How creating content with other experts can expand your audience and attract more prospects.
Did you know that Great Danes were originally bred by German nobility to hunt wild boars and protect prestigious country estates? Over the years, we’ve kept our noble stature, but lost our ferocious tendencies. In fact, Great Danes are now referred to as Gentle Giants.
I may be massive and intimidating, but I really have no interest in bringing down a wild boar (have you seen how scary those things are?) or attacking anyone. Personally, I get along well with both humans and other animals – except squirrels, which are just annoying. In fact, I find that getting along with others leads to some pretty awesome perks, such as treats, playtime and belly rubs.
Collaborative Content is a Win-Win
Collaborating is also a great way to amplify your content. By creating content with other experts in your field, you can expand your audience and attract more prospects. For example, if you partner with an influencer who has 10,000 followers on social media, you’ll instantly get 10,000 more impressions when your content is published.
You’ll also be able to include more perspectives, giving your content a more well-rounded view. By working together and combining different areas of expertise, you’ll more likely to produce richer, more valuable content.
Collaborative content can take a variety of forms, including:
- Interviews and panels – You can pick the brains of an influencer or a group of industry experts on a specific topic in an interview or a Q&A panel. Each interviewee or participant is then free to share the finished piece with their networks.
- Quotes – Build more credibility to your content by including quotes from experts on the topic within your content. The quote should strengthen the writing, adding insight or evidence. Then, when you publish the piece, you let them know that you quoted them and ask them to share it with their audience.
- Co-write a blog or white paper with another industry expert.
- Internal perspectives – Create a piece of content with the help of employees from all areas of the company, from manufacturing to sales. Pick a topic, such as quality or customer service, and ask team members to weigh in on what it means to them.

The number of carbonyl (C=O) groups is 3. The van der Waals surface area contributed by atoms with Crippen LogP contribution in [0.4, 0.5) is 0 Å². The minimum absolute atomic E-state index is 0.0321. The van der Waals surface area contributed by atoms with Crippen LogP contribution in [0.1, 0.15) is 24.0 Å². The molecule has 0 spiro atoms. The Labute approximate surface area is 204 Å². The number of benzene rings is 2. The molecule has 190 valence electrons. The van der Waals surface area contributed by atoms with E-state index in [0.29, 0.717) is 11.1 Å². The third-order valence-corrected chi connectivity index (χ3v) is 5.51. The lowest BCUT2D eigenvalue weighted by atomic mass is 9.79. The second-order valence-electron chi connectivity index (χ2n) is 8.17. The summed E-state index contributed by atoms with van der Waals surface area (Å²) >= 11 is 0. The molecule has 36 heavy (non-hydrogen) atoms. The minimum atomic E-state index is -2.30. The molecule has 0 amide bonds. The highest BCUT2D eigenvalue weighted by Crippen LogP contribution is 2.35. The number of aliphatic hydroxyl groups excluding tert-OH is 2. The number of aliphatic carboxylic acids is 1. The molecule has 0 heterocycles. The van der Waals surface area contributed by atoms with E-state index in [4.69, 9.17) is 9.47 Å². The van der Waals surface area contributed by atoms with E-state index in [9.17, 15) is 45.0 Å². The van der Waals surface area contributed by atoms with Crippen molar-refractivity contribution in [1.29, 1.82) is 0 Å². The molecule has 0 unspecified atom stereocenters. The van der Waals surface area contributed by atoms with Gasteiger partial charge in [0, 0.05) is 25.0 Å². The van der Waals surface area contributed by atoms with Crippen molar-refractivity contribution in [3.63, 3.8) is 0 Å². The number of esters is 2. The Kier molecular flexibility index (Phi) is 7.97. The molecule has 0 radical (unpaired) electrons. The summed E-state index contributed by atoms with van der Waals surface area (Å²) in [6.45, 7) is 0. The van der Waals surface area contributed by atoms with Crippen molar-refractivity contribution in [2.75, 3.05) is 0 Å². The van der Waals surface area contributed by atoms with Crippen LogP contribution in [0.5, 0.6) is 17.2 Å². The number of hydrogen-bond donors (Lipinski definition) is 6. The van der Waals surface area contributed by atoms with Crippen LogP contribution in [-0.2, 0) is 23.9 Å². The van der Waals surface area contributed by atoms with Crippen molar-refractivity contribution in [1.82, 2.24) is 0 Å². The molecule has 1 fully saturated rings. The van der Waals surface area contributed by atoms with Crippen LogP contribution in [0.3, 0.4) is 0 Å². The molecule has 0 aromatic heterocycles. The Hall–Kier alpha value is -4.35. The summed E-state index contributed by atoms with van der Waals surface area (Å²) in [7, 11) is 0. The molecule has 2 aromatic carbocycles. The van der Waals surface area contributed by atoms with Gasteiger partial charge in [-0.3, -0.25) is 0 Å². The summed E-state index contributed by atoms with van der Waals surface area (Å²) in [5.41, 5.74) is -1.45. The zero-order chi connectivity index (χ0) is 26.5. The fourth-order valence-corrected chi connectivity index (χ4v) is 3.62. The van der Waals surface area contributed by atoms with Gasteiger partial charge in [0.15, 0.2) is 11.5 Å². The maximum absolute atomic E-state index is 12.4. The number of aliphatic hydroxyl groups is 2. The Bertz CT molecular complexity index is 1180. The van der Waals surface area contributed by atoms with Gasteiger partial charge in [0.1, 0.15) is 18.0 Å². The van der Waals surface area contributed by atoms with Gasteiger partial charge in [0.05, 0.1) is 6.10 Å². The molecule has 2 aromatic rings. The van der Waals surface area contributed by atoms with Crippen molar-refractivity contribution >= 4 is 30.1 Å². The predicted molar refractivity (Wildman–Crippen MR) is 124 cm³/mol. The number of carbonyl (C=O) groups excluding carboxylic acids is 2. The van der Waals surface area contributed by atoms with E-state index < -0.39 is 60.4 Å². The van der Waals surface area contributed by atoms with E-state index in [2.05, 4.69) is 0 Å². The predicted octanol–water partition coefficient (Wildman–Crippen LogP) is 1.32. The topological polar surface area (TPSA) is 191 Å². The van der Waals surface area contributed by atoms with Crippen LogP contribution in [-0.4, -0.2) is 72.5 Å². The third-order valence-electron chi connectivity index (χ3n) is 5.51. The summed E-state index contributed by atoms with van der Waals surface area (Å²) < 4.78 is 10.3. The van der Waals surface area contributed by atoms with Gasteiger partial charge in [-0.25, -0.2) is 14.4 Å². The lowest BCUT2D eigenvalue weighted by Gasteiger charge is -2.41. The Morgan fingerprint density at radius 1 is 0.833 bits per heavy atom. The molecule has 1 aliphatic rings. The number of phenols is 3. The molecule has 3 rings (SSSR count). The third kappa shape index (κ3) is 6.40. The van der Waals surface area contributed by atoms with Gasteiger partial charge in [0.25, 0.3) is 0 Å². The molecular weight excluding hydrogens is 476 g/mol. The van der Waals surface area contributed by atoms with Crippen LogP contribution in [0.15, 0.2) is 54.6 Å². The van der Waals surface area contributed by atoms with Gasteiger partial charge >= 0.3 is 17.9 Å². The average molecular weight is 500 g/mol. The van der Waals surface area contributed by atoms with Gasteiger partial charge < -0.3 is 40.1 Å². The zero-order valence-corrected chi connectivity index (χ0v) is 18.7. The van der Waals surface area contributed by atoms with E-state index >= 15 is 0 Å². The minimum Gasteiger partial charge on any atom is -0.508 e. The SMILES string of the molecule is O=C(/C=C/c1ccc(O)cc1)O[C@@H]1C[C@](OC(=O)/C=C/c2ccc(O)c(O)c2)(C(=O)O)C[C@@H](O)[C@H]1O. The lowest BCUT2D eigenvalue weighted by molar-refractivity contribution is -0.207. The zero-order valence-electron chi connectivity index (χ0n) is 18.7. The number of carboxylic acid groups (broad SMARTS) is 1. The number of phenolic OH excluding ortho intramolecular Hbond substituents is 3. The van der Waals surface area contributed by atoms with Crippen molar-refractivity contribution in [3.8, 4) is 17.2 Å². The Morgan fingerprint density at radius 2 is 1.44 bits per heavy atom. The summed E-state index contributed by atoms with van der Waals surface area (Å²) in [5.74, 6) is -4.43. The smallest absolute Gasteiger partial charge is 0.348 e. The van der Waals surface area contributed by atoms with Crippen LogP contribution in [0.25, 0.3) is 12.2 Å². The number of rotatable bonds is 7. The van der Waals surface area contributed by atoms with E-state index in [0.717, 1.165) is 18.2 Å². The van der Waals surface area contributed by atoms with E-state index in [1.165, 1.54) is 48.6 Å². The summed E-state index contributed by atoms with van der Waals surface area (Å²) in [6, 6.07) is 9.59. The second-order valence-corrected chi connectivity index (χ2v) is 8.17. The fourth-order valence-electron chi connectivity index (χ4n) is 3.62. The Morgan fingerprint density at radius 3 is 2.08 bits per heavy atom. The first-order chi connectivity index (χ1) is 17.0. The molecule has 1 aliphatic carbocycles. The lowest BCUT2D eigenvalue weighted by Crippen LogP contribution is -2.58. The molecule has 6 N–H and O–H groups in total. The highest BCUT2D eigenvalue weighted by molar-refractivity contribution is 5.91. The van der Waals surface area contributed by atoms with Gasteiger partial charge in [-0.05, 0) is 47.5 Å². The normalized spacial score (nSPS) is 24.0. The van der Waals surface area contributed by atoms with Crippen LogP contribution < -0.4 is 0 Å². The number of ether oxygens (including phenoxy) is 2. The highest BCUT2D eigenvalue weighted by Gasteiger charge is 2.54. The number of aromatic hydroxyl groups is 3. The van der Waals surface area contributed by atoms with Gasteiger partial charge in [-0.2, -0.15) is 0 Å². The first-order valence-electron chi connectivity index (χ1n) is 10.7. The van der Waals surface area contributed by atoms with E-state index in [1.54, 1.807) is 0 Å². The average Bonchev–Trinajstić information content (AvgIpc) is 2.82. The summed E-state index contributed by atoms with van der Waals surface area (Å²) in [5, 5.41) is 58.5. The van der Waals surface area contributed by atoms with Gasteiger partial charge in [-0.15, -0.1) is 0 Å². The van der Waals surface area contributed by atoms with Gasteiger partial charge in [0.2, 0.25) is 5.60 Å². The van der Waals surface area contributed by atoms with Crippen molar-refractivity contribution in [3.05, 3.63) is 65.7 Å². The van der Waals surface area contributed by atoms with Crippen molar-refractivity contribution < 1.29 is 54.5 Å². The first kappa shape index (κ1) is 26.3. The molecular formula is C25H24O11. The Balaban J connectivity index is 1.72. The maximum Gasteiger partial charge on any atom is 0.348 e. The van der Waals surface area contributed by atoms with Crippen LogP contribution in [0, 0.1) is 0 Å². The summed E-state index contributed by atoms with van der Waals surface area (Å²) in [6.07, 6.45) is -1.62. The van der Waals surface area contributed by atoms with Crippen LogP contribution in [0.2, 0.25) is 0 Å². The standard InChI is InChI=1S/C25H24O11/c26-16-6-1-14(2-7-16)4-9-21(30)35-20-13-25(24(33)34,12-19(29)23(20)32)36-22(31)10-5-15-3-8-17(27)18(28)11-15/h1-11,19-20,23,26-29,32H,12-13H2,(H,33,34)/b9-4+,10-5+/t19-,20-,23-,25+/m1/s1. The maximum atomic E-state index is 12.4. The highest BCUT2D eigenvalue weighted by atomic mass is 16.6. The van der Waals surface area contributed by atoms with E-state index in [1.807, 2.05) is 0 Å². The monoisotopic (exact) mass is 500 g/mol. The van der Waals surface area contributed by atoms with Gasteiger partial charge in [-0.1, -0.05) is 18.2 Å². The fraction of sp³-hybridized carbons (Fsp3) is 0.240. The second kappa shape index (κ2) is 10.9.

- Case Studies – This is a great way to highlight your clients, as well as your expertise. Be sure to promote your client’s product or service, as well as how you helped them solve a problem, make improvements or build revenue.
By working together, you share the expert’s message and expertise with your audience, and in return, the collaborator(s) share your content with their audience, expanding your exposure to a new group of people. These backlinks are highly-effective SEO tools, attracting visitors to your website.
Follow the Rules
Of course, whenever you play or work with others, there are rules that must be followed. I have learned that “pouncing” is unacceptable when you weigh 175 pounds – especially when your friends are smaller than your head!
When you’re attempting to collaborate on content, there are few things to remember:
- Look for websites with a higher domain authority than yours – a link back from popular websites is powerful!
- Don’t pursue the big dog, until you know the big dog, which means do your research on an expert before asking to collaborate.
- Tap into suppliers, partners, customers, and employees when looking for experts on a subject.
- Be as specific as possible about your request. Choose one or two questions to answer or a particular pain point to discuss and solve.
Collaborating Can be Fun
Working alone can be highly productive, like when I’m busy chewing on a giant rawhide bone and would rather not be distracted until I’m done. But it can also be lonely and a little monotonous. Sometimes I feel bad for my content co-worker, sitting alone in her cubicle all day, staring at her computer, trying to think of interesting things to say. That’s why I often stop by to visit, provide inspiration and support, and drool on her desk. She loves it.
Collaborating can break up that monotony, bring a fresh voice to your work, improve the quality of your content, increase traffic, and depending on who you work with, make your job more fun. Why not give it a try.
“The Beatles knew it. So too did The Everly Brothers, Simon and Garfunkel and even Sonny and Cher. You make better music when you collaborate. Content marketers can apply the idea in so many ways to create more compelling content, expand their audience, and build meaningful relationships.” – Barry Feldman, Feldman Creative